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When a company in another country is used to avoid taxation – Minister of Finance explains


On 12 June 2017, the Ministry of Finance published on its website a warning before tax optimisation with the use of foreign companies in connection with regulations on the place of management. The Minister explains in detail which business structures constitute aggressive tax optimisation, and thus support a premise for applying the law circumvention rule included in the Tax Code, in consequence of which tax benefits derived from challenged operating procedure may be put into question by tax authorities.

The Minister of Finance noted the following types of optimisation:

  1. when companies are registered in the territory of a foreign country (e.g. in a tax haven) which do not carry on actual activity in that territory, and in which a Polish taxpayer purchases shares through which the activity is to be continued in Poland, assuming that income of the company will be taxed abroad,

  2. when companies are registered in the territory of a neighbouring country in order to purchase vehicles which, after having been registered abroad, are used in the territory of Poland by shareholders of such companies,

  3. when foreign capital companies are actually managed from the territory of Poland.

The provisions of the CIT Act indicate that unlimited tax liability is Poland covers those taxpayers liable to corporate income whose management or seat is in Poland. So if a foreign company has its management in Poland, it is liable to pay income tax its entire income in Poland.

What is significant, the condition of having management should be understood not only as the place where the governing body is situated but also as the exercise in the Polish territory of the complex of activities which in functional terms make up the entire process of management of its activities and assets.

In practice, it means that even if a document has been signed by a management board in another country, it should be checked whether the circumstances in which such document has been created (correspondence, meeting places, evidence of staying in another country such as e.g. a management board member leasing/owning a flat abroad etc.) actually indicate that decision making process takes place abroad. In order to specify where management is exercised, important are both material decisions as well as those of every day nature, like e.g. commissioning tasks, placing orders. Of significance is also whether a management board member has at his/her disposal e.g. a permanent office abroad, whether there is any personnel providing services at such place or whether the place is only formal and there are many unrelated entities at the address of such place, and whether a management board member stays at that place during working hours. In his communication, the Minister has also taken into account the significance of the means of electronic communication owing to which decisions may be made in different locations. In such case it is important where those decisions have been prepared and where data required for those decisions has been collected and processed.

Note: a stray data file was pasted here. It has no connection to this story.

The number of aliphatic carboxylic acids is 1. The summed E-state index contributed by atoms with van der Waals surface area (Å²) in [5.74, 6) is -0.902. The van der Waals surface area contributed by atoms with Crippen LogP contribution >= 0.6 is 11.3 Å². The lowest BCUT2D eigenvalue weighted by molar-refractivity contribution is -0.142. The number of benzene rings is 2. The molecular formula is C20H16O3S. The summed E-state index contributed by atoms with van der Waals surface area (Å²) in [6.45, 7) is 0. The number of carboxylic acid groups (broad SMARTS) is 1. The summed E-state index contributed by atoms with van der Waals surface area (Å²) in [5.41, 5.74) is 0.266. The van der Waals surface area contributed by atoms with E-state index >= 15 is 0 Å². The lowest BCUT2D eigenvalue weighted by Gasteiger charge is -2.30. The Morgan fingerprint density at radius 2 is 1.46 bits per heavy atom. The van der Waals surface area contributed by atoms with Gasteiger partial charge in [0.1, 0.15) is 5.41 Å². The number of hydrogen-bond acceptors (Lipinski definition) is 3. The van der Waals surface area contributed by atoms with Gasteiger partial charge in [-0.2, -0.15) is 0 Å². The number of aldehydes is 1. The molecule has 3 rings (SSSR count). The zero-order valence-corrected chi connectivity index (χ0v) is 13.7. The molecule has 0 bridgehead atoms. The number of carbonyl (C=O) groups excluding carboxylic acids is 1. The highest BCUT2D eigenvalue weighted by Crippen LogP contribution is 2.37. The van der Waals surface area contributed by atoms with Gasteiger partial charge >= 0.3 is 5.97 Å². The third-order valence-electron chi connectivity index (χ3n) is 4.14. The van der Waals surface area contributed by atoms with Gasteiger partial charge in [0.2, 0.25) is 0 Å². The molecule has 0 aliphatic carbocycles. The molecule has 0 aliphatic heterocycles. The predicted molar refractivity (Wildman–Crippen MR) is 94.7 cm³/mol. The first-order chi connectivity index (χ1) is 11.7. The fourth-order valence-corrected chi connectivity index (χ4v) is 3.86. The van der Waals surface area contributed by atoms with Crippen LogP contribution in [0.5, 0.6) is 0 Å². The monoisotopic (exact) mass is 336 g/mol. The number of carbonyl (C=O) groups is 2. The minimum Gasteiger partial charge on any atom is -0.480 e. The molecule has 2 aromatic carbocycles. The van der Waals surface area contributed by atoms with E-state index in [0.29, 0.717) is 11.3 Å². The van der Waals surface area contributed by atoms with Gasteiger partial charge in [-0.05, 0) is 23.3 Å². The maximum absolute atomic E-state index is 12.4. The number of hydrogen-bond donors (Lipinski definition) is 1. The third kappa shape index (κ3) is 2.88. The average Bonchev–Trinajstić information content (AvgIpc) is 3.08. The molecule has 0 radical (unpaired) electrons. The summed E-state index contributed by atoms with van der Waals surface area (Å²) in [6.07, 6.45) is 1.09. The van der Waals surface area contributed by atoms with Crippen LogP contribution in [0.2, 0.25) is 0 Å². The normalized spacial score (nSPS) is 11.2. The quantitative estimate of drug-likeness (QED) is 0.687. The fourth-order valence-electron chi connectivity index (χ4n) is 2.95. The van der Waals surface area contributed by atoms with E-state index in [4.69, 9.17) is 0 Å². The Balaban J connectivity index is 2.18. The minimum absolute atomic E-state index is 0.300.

The communication indicates directly the circumstances which show that a foreign company’s management is in the territory of Poland. The most important ones, in our opinion, are the following:

  • management board members are the so called nominee directors, i.e. persons holding such functions on a service basis for many clients, who have no experience in a given industry sector and are residents of the country where a foreign company’s seat is located,

  • management board members are tax residents in Poland, are Polish nationals, which allows the assumption that they perform their work in the territory of Poland,

  • management board members visit the country where a company’s seat is located only in order to adopt a resolution or sign an agreement which has been negotiated in Poland,

  • resolutions/agreements/reports are signed by attorneys, basic company functions are outsourced,

  • instructions for bank operations are placed in Poland, cash is collected from Polish ATMs,

  • decisions regarding a company are consulted with Polish advisors (including tax advisors),

  • in the country where a company’s seat is located there is no office from which the company activities could be in reality carried on.

In addition, tax authorities will also take into account the circumstances in which a company has been established, e.g. whether the establishment was based on business aspects or advice received from legal or tax advisors, whether ready solutions were used and an existing company was acquired, one of the so called  shelf companies.

If in the course of conducted activities tax authorities find that a company, although formally registered abroad, has management in Poland, the company will liable to pay tax in Poland on its entire  income. This rule will be applicable both to future and past periods.

The understanding of the institution of management, as presented by the Ministry of Finance, coincides in many points with the OECD guidelines. It is worth noting that if tax authorities of other countries determine in the same way the place of management of Polish companies whose management board members e.g. live in those countries and make at least a part of management decisions there, they may conclude that a Polish company in essence is covered by unlimited tax liability not in Poland but in that country. Nevertheless, such a conclusion requires a thorough analysis of all circumstances in which the activities are conducted and consultation also with local tax advisors.

Barbara Otrzonsek, tax consultant, ATA Finance